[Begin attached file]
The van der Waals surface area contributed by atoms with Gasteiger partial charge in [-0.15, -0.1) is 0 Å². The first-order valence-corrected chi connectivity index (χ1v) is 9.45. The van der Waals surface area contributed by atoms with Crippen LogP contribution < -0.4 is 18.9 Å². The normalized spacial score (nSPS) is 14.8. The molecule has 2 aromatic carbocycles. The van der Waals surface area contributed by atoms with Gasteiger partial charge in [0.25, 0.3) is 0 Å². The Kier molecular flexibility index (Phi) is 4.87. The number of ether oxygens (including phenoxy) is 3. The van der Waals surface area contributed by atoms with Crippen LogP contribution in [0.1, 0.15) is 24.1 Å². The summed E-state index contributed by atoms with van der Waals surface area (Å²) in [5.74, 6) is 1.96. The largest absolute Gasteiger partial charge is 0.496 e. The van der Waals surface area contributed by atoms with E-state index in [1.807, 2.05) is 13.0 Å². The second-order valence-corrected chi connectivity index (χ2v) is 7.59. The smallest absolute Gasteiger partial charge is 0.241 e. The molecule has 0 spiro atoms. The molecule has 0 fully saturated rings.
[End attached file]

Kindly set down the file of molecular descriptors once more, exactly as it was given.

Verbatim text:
The van der Waals surface area contributed by atoms with Gasteiger partial charge in [-0.15, -0.1) is 0 Å². The first-order valence-corrected chi connectivity index (χ1v) is 9.45. The van der Waals surface area contributed by atoms with Crippen LogP contribution < -0.4 is 18.9 Å². The normalized spacial score (nSPS) is 14.8. The molecule has 2 aromatic carbocycles. The van der Waals surface area contributed by atoms with Gasteiger partial charge in [0.25, 0.3) is 0 Å². The Kier molecular flexibility index (Phi) is 4.87. The number of ether oxygens (including phenoxy) is 3. The van der Waals surface area contributed by atoms with Crippen LogP contribution in [0.1, 0.15) is 24.1 Å². The summed E-state index contributed by atoms with van der Waals surface area (Å²) in [5.74, 6) is 1.96. The largest absolute Gasteiger partial charge is 0.496 e. The van der Waals surface area contributed by atoms with E-state index in [1.807, 2.05) is 13.0 Å². The second-order valence-corrected chi connectivity index (χ2v) is 7.59. The smallest absolute Gasteiger partial charge is 0.241 e. The molecule has 0 spiro atoms. The molecule has 0 fully saturated rings.